On International Women’s Day both the major political parties delivered telling, yet contrasting political statements on pertinent policy issues. Only one, the LNP’s, received any media coverage.
Their decision to host an International Women’s Day celebration luncheon at an exclusive Brisbane club that only allows men to be members has been met with universal ridicule in both the mainstream media and social media.
This decision has surprised nobody. It fits in with their policy narrative when it comes to women’s issues. Complete misunderstanding.
All day, minute after minute, somebody somewhere has been writing about the LNP luncheon and the deserved condemnation with the choice of venue being the dominant talking point.
Labor, meanwhile, have been trying to shout above the noise but it appears no one is listening.
The only forum they have an audience is through sending out emails to the party faithful (and other interested parties).
Today Bill Shorten sent an email that – although far more important an issue than the LNP’s luncheon farce – has not been given one breath of oxygen in the media. And the subject matter – violence against women – has sadly been given not one breath of oxygen by the government.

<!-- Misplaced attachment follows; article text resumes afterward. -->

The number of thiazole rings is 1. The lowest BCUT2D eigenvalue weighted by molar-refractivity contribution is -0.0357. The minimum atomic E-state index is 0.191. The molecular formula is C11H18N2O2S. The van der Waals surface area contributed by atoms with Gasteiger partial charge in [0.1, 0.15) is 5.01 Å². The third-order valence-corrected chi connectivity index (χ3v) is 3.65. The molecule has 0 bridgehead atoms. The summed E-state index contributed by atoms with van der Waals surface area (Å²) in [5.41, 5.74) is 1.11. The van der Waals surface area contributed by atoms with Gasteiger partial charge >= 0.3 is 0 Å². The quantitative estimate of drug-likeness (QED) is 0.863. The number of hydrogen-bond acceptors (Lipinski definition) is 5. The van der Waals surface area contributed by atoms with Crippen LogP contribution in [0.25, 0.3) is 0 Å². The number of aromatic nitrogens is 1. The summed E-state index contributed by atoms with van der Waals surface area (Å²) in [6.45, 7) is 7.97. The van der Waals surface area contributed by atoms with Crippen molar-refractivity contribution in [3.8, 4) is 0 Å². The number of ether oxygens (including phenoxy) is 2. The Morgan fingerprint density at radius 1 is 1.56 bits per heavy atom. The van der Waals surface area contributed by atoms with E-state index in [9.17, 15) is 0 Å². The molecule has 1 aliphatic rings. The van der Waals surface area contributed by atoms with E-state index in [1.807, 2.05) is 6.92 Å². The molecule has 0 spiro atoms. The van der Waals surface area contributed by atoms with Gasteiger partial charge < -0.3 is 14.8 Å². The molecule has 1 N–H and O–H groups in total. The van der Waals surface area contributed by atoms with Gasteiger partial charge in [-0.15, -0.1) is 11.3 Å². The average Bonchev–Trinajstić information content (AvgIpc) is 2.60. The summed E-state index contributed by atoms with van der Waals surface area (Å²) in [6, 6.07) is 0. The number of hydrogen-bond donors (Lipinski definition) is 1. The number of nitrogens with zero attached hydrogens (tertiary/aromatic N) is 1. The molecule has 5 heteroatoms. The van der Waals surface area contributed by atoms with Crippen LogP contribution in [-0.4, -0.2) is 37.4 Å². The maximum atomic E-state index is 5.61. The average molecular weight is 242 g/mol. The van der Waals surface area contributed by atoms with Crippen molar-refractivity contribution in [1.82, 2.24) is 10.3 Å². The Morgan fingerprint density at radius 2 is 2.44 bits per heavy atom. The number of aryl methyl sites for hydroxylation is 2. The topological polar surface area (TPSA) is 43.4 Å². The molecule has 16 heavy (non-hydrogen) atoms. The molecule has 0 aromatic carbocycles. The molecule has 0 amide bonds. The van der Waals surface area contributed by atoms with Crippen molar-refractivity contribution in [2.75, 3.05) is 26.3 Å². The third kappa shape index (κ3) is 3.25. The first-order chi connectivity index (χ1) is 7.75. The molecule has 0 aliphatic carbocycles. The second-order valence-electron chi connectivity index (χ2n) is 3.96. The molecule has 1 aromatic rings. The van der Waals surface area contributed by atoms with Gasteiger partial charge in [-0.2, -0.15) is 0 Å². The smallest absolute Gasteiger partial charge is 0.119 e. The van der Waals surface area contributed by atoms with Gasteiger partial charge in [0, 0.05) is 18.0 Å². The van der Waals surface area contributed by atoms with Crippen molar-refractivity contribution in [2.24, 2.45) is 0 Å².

We in the social media consider it important. And we demand it be given importance.
This site is not a policy platform for the Labor Party but Mr Shorten’s email deserves wider coverage than it has been given and this site, hopefully, can provide it with a good start. Bill wrote:
There is no clearer symbol of continuing gender inequality in our society than the epidemic of violence against women and the chilling statistics that go with it.
1 in 3 Australian women have experienced physical violence since the age of 15.
17 per cent of Australian women have experienced violence by a current or previous partner in their lifetime.
20 per cent of Australian women who have experienced current partner violence reported it to police.
Family violence is the number 1 cause of homelessness amongst women in Australia.
The biggest risk factor for being a victim of family violence is being a woman.
And so far this year, we’ve seen an average of two women have been killed each week at the hands of their partners or former-partners.